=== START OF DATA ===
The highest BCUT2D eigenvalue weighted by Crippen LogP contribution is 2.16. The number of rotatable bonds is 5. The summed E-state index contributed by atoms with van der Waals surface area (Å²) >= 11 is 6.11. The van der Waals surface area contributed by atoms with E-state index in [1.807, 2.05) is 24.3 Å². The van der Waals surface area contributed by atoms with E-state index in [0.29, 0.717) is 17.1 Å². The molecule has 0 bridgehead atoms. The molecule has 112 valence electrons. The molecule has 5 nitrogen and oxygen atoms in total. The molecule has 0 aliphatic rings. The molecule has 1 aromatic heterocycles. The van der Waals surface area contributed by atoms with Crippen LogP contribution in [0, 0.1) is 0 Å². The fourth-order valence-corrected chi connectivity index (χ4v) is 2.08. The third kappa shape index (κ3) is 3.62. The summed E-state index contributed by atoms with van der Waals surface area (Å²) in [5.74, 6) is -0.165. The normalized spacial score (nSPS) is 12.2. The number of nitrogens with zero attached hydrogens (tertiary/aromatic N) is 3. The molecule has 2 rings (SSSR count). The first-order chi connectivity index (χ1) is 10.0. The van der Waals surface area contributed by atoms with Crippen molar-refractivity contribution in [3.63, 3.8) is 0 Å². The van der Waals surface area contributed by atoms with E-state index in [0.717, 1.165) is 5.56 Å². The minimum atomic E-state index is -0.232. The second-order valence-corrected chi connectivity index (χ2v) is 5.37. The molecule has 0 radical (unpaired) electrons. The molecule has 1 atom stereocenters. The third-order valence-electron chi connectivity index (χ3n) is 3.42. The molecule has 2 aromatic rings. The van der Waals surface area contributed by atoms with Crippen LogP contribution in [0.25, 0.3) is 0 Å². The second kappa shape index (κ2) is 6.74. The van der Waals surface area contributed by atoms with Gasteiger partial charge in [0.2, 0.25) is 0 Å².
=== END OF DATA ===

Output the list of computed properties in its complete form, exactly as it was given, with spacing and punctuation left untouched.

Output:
The highest BCUT2D eigenvalue weighted by Crippen LogP contribution is 2.16. The number of rotatable bonds is 5. The summed E-state index contributed by atoms with van der Waals surface area (Å²) >= 11 is 6.11. The van der Waals surface area contributed by atoms with E-state index in [1.807, 2.05) is 24.3 Å². The van der Waals surface area contributed by atoms with E-state index in [0.29, 0.717) is 17.1 Å². The molecule has 0 bridgehead atoms. The molecule has 112 valence electrons. The molecule has 5 nitrogen and oxygen atoms in total. The molecule has 0 aliphatic rings. The molecule has 1 aromatic heterocycles. The van der Waals surface area contributed by atoms with Crippen LogP contribution in [0, 0.1) is 0 Å². The fourth-order valence-corrected chi connectivity index (χ4v) is 2.08. The third kappa shape index (κ3) is 3.62. The summed E-state index contributed by atoms with van der Waals surface area (Å²) in [5.74, 6) is -0.165. The normalized spacial score (nSPS) is 12.2. The number of nitrogens with zero attached hydrogens (tertiary/aromatic N) is 3. The molecule has 2 rings (SSSR count). The first-order chi connectivity index (χ1) is 10.0. The van der Waals surface area contributed by atoms with Crippen molar-refractivity contribution in [3.63, 3.8) is 0 Å². The van der Waals surface area contributed by atoms with E-state index in [0.717, 1.165) is 5.56 Å². The minimum atomic E-state index is -0.232. The second-order valence-corrected chi connectivity index (χ2v) is 5.37. The molecule has 0 radical (unpaired) electrons. The molecule has 1 atom stereocenters. The third-order valence-electron chi connectivity index (χ3n) is 3.42. The molecule has 2 aromatic rings. The van der Waals surface area contributed by atoms with Crippen LogP contribution in [0.25, 0.3) is 0 Å². The second kappa shape index (κ2) is 6.74. The van der Waals surface area contributed by atoms with Gasteiger partial charge in [0.2, 0.25) is 0 Å².